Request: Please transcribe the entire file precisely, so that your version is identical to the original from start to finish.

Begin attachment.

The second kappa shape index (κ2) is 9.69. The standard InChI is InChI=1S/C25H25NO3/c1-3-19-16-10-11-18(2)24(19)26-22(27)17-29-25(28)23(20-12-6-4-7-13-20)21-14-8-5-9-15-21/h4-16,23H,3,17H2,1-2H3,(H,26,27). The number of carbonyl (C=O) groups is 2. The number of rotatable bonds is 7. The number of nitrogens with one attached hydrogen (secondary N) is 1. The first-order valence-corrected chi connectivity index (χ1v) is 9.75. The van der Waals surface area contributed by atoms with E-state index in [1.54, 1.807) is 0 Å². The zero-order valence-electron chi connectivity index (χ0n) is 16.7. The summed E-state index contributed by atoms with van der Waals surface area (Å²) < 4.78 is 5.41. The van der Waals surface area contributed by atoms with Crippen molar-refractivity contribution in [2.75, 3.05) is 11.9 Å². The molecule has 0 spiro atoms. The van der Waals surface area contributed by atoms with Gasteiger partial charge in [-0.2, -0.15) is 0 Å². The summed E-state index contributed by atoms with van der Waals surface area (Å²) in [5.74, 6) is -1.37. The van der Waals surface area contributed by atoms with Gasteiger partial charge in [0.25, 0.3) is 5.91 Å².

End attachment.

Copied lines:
The second kappa shape index (κ2) is 9.69. The standard InChI is InChI=1S/C25H25NO3/c1-3-19-16-10-11-18(2)24(19)26-22(27)17-29-25(28)23(20-12-6-4-7-13-20)21-14-8-5-9-15-21/h4-16,23H,3,17H2,1-2H3,(H,26,27). The number of carbonyl (C=O) groups is 2. The number of rotatable bonds is 7. The number of nitrogens with one attached hydrogen (secondary N) is 1. The first-order valence-corrected chi connectivity index (χ1v) is 9.75. The van der Waals surface area contributed by atoms with E-state index in [1.54, 1.807) is 0 Å². The zero-order valence-electron chi connectivity index (χ0n) is 16.7. The summed E-state index contributed by atoms with van der Waals surface area (Å²) < 4.78 is 5.41. The van der Waals surface area contributed by atoms with Crippen molar-refractivity contribution in [2.75, 3.05) is 11.9 Å². The molecule has 0 spiro atoms. The van der Waals surface area contributed by atoms with Gasteiger partial charge in [-0.2, -0.15) is 0 Å². The summed E-state index contributed by atoms with van der Waals surface area (Å²) in [5.74, 6) is -1.37. The van der Waals surface area contributed by atoms with Gasteiger partial charge in [0.25, 0.3) is 5.91 Å².